Violence Against Women Act


                VAWA stands for Violence Against Women Act and protects immigrant men and women. VAWA was first introduced into the law in 1994, providing noncitizens the ability to receive immigration relief without their spouse if they are a victim of domestic violence. This process is called self-petitioning. In 2000, the Battered Immigrant Women Protection Act was passed, which created new methods of relief for noncitizens who are victim to violent crimes, sexual assault, and human trafficking. Finally, in 2005, the Violence Against Women Act was amended and reauthorized, which expanded the initial mandate to address not only domestic violence, but sexual assault and stalking as well, and specifically took into account the needs of underserved populations. 


                The Violence Against Women Act allows noncitizens who are victims of domestic violence, child abuse and elder abuse to self-petition so that they may become a permanent resident in the United States. In a self-petition, the original petitioner and abuser is not necessary in forwarding the case. You are also able to self-petition if you are divorced. Once your VAWA petition is approved, you will receive work authorization which will allow you to legally work in the U.S. Additionally, once your VAWA is approved, you will be able to apply for permanent residence in the U.S.

Who Can Self-Petition & Proving Abuse

                VAWA self-petitions are available to people in a variety of situations.  VAWA is an option for a child, parent, or spouse of an abusive legal permanent resident or U.S. citizen. Spouses who are divorced are also eligible for VAWA if the grounds of their divorce were abuse related and the application was filed within two years of the marriage ending. Children can also self-petition. If the child is abused by a U.S. citizen or permanent resident, they can self-petition before they are twenty-five years old. Additionally, a parent who is a noncitizen can self-petition if their noncitizen child faced abuse. See here for VAWA FAQ’s.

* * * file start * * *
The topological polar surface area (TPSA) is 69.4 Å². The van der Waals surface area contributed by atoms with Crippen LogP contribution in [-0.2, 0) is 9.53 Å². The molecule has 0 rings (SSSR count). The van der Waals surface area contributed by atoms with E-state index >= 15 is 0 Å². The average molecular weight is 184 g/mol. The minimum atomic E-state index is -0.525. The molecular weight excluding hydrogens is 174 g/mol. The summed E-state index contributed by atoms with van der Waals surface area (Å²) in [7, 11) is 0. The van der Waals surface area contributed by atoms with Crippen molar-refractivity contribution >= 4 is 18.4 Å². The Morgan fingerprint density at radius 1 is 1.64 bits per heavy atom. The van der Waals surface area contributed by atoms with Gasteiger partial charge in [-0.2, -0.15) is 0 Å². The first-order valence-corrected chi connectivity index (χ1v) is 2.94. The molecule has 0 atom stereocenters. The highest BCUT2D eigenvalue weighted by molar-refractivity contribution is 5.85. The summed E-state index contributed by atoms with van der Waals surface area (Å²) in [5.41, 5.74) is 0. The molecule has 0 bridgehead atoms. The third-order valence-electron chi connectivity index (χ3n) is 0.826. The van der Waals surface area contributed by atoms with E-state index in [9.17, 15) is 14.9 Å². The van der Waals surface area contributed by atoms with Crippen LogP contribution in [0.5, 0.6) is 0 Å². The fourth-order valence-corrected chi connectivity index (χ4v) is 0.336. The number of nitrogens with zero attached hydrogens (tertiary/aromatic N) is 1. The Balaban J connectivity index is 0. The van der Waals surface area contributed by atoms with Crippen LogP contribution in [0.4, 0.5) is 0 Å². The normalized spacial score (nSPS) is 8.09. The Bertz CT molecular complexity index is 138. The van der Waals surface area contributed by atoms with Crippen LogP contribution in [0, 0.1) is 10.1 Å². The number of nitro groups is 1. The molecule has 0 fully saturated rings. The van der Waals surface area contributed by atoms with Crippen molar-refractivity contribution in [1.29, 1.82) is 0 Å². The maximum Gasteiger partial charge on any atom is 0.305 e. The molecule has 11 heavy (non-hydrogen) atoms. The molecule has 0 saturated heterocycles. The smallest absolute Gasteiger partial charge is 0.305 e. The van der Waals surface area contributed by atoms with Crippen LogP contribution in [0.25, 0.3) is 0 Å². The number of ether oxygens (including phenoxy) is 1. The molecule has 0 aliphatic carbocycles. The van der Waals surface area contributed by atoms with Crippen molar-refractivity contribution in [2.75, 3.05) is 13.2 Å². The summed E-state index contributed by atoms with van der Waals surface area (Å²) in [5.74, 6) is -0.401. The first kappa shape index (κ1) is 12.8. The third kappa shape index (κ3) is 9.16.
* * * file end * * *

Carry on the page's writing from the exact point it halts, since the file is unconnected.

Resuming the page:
To prove that you were abused, the circumstances may vary depending on your situation. If the U.S. citizen abuser was a spouse, or stepparent, there needs to be proof of a good faith marriage. That means that the spouses did not enter a fraudulent marriage, but rather a Bona fide marriage. See here for further information regarding VAWA eligibility.

At The Law Office of Yifei He, PLLC, our lawyer has years of experience helping clients overcome a wide range of legal barriers. With our attorney by your side, you can navigate this process with efficiency and confidence.

Request your initial consultation by calling 1 (917) 338-7678 or sending us an online message today.